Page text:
Young Writers Contest Winners

Read this year's winning essays. PLUS: exclusively on fieldandstream.com, the two runners-up

Field & Stream Online Editors

Dances with Dogs
First Place, Ages 19¿¿¿22
George Elder, 20
Valley Center, Kansas

He looks different in the framed photograph that sits on a shelf in the kitchen. There are boyish qualities in the smooth face and thick red hair, but it's definitely Dad. Rocky, Dad's old setter, is standing on his hind legs with his front paws in Dad's hands, almost like they are dancing. Both seem happy, not with the number of quail at their feet, but with the moment's significance. The night before my first hunt, when I was just 10 years old, I looked back and forth between the picture and my dad, across the dinner table. Dad's cheeks had become rough like sandpaper, and his hair was tinged with gray. Rocky had since retired from hunting, and Dad had a new dog. As I went to bed that night, I remember wishing that I would feel what Dad felt the day that photo was taken.

The next morning, we left before sunup. My two older brothers and I breathed on the windows and wrote our names in the condensation while Dad talked to us about the day ahead. The hand-me-downs we wore had been hanging in the closet for years, and they were still too big. Dad had on the same checked shirt he is wearing in the photo.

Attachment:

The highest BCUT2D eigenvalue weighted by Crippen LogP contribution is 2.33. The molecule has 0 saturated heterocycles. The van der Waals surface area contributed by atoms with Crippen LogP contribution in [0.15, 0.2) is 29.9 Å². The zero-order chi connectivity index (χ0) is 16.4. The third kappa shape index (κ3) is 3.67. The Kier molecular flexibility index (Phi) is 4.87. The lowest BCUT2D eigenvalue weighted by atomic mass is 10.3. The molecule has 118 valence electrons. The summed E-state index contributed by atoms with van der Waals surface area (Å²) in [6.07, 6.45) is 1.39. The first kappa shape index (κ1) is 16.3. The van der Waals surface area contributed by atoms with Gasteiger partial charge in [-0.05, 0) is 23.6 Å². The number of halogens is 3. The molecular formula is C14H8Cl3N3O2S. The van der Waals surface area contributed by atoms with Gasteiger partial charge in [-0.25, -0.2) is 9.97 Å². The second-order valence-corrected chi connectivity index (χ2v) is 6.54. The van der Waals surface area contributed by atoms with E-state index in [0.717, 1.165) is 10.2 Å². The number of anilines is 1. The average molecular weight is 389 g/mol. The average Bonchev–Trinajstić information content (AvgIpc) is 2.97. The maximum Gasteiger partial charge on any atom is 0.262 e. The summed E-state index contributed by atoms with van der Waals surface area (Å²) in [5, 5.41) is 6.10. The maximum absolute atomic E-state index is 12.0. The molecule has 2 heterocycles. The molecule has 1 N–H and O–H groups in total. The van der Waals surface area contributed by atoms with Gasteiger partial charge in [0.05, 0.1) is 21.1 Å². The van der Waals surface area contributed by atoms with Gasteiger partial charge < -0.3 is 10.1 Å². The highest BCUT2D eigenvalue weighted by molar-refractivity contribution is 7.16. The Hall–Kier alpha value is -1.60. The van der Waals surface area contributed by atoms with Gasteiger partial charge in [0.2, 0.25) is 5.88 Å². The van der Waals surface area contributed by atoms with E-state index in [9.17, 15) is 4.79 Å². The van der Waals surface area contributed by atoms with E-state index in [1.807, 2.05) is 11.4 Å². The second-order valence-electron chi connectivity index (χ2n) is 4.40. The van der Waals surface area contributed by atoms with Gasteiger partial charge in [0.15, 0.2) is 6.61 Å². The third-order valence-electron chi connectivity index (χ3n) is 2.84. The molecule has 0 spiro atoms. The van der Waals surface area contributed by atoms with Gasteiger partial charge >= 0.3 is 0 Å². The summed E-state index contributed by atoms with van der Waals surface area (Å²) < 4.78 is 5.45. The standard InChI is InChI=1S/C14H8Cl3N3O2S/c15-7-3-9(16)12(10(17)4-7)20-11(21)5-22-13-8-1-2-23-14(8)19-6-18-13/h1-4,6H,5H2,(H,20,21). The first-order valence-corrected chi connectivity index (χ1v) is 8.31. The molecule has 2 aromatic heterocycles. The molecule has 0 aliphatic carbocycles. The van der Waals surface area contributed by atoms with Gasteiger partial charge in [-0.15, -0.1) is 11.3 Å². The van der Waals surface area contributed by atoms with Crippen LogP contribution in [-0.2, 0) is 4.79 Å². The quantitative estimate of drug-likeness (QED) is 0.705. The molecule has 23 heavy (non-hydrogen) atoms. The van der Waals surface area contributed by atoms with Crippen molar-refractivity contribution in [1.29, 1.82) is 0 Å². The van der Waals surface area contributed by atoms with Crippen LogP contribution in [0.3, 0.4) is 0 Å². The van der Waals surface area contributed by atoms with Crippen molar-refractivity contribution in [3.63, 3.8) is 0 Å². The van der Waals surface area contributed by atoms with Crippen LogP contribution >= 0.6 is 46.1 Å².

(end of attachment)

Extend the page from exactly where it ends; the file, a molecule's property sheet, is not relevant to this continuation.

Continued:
We got out of the truck in a farmyard behind a modest house and a red silo. A wiry man in a chore coat came out to greet us.

"I'm glad you boys got your Dad back here," Mr. Koehn said in a pleasant voice. We smiled in the cold. Dad and Mr. Koehn had worked together on this farm before we were born and Dad moved to town to work in the factory. "You ought to find some coveys in the back pasture, or by the swimming hole," he told us. After gobbling down a few giant cinnamon rolls, we headed out.

At first, everything was unfamiliar and exciting. My brothers and I marched behind Dad and his pointer, Dee, with unshakable faith that they would lead us to birds. Dad walked with a slight limp from an old football injury, so it wasn't hard to keep up. But after three hours of trudging through an endless succession of fields lined with brown hedges, we lost all hope and started dragging our feet.